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Turn, Turn, Turn, '-the first of three brilliant albums put out by the Byrds, was followed by Fifth Dimension and Younger Than Yesterday, in '66 and '67. Aside from the inclusion of their singles from these· two years, the two albums have little to offer and are a let down compared to Turn, Turn, Turn. Nevertheless some great music is in 1 1uded: "5D," "Mr. Spaceman" and "Eight Miles High" are on Fift~ Dimension along with the Byrds versions of "Hey Joe" and folk oldies "Wild Mountain Thyme" and "John Riley." Gene Clark had left by this time though (a guy who fears planes and won't fly just can't make it in a space band) so the country element and tight,, consistent song writing of the past was not present. Younger Than Yesterday· had three hits: ' "So You Want To Be ,A Rock 'N' Roll Star," "Have You Seen Her Face," arid another Dylan song, "My Back Pages." But still there was trouble. Chris Hillman was contributing (his "Thoughts and Words" is one of the best non-hits on the album) but David Crosby was getting wierd. One of his contributions "Mind Gardens," a song in no meter with no rhyme just didn't fit. He was given the boot, and they were three. Oddly enough at this their most unsettled point, the group (such as it was) came up with their second brilliant album, The Notorious Byrd Brothers. With the absence of a full band McGuinn, Hillman and Clarke recorded a · studio album with super production, , synthesizers, horns, violins, keyboards, phasing and songs that run into one another (all very reminiscent of Sargeant Peppers Lonely Hearts Club Band which was released only a few months before the Byrds began this album). McGuinn however has always/ had a flair for gimmicks. He always knew just how to use them and just how much was enough. As a result The Notorious Byrd Brothers is a superb, tasteful album with a full sound unique among Byrds albums. It would take more space than I've got to describe all the beautiful things that happen on the album, so I'll just say again , that The Notarious Byrd Brothers is to the Byrds as Sargeant Pepper was to the Beatles. " l will mention however tqat on several of the songs they lean toward a kind of spacey country music including a steel guitar on a song call "Change is Now" which alternates between an etherial spaceship sound and a hot-licks country pickin'.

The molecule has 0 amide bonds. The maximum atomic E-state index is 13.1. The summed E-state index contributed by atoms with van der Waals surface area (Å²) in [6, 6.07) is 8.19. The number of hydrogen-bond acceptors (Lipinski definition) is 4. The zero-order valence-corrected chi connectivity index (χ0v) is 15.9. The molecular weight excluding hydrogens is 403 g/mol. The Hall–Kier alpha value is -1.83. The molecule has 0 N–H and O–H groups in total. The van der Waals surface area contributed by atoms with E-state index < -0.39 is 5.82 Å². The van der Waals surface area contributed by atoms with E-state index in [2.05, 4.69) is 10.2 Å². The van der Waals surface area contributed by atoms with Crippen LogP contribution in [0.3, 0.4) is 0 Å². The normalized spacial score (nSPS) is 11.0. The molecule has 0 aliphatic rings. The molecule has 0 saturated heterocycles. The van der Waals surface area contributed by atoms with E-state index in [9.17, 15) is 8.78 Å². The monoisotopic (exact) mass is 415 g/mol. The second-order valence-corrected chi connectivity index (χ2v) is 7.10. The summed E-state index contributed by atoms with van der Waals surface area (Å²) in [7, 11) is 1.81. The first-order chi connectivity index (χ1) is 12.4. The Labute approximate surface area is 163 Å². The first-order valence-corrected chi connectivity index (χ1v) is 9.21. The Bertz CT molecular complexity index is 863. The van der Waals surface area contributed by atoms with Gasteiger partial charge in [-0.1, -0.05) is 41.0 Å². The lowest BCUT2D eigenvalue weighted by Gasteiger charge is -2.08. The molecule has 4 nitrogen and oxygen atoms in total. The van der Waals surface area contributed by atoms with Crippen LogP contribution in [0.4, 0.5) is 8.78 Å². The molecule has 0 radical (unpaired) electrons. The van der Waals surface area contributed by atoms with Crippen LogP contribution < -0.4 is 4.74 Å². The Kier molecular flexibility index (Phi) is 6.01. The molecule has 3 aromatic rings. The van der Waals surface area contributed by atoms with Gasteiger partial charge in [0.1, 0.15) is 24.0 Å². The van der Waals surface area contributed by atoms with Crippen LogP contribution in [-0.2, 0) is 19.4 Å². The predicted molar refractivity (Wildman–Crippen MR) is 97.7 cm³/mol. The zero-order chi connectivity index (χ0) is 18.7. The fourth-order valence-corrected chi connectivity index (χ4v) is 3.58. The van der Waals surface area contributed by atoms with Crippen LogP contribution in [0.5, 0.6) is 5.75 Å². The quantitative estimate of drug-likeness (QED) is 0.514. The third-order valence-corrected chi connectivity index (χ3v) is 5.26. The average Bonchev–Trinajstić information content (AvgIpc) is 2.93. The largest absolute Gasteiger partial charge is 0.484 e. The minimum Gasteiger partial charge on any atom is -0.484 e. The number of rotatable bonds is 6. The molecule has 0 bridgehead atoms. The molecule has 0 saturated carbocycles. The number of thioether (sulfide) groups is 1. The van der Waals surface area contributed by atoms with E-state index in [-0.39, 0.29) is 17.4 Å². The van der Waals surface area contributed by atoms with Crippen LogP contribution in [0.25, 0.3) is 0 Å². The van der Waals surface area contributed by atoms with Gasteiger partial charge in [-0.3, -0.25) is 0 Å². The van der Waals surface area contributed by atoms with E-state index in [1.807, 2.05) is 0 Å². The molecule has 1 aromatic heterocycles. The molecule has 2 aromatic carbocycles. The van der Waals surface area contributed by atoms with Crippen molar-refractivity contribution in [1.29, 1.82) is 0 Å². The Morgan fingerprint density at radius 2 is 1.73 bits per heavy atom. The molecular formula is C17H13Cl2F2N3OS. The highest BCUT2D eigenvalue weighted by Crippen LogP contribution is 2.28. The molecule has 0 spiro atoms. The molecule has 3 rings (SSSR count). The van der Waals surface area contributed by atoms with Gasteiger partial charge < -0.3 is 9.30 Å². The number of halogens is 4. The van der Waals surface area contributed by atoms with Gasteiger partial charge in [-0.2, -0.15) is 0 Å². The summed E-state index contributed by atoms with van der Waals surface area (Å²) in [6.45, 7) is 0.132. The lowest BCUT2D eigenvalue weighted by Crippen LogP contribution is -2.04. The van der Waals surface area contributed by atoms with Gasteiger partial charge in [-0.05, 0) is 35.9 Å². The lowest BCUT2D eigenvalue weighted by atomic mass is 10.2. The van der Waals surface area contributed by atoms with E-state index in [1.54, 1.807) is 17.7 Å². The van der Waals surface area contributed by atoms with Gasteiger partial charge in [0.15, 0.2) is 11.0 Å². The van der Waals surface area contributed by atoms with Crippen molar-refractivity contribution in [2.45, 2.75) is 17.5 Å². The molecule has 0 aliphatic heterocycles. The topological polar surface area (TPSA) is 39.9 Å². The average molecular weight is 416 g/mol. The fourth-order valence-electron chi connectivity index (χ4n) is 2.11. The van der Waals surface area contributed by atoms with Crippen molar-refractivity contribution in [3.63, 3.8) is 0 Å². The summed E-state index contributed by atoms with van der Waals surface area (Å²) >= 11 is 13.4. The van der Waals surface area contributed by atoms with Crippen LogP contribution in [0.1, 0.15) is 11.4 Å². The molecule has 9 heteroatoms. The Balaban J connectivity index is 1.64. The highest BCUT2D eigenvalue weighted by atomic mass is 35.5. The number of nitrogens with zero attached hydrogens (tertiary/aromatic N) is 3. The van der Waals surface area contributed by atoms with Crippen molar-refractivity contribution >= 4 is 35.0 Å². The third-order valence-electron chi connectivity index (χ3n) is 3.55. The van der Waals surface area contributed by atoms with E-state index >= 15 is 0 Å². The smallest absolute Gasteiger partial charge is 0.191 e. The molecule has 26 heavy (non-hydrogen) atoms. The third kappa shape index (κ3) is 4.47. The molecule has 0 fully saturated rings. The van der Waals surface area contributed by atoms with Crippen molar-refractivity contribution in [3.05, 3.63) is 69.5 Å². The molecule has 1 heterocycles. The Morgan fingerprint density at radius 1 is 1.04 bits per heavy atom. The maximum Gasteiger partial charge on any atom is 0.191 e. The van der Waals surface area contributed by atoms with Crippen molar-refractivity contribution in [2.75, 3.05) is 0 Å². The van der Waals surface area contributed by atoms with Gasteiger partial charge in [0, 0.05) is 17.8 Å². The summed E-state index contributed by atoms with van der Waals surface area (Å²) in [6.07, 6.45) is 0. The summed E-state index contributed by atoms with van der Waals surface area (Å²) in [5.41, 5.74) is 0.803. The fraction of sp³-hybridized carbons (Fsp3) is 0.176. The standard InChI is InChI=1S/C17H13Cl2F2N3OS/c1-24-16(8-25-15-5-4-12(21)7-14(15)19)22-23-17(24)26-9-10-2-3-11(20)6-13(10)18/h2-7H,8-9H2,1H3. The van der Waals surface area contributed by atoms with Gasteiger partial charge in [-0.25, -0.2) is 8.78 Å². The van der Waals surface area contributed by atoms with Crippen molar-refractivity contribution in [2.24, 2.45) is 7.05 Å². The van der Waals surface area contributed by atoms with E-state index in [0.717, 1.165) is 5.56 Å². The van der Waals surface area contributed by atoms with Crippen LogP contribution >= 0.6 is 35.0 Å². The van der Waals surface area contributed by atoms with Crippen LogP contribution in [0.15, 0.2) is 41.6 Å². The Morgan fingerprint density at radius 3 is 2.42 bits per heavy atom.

disintegrated) they stand as one of the most creative bands of the '60s. During their creative recording period the Buffalo Springfield consisted of Stephen Stills, Neil Young, Ritchie Furay, Dewey Martin, and Bruce Palmer. Palmer and Martin were the rhythm section (bass and drums) and Stills, Young, and Furay were the personality. Many people who saw ·them perform in their early days feel this was their best period, before the conflict of the three personalities of the band began to work against each other instead of working .together. They also feel that they were never properly recorded; they sounded 1etter live (which seems to be symptom of many great rock 'n' roll bands). Honesty and variety were important in their material. Lyrics were simple and straight forward. A ·1ove song, rock star · songs, even when they wrote songs cutting each other ("Child's Claim td Fame") they didn't hide meanings or speak in poetic riddles (except when Neil Young began writing. dense lyrics toward the end). Varietie•s of styles ranging from straight ahead rockin' to cou11try music, to quiet ballads, to Latin rhythms, and the ability to adopt an idea to the overall sound made them interesting to listen to and generally consistent.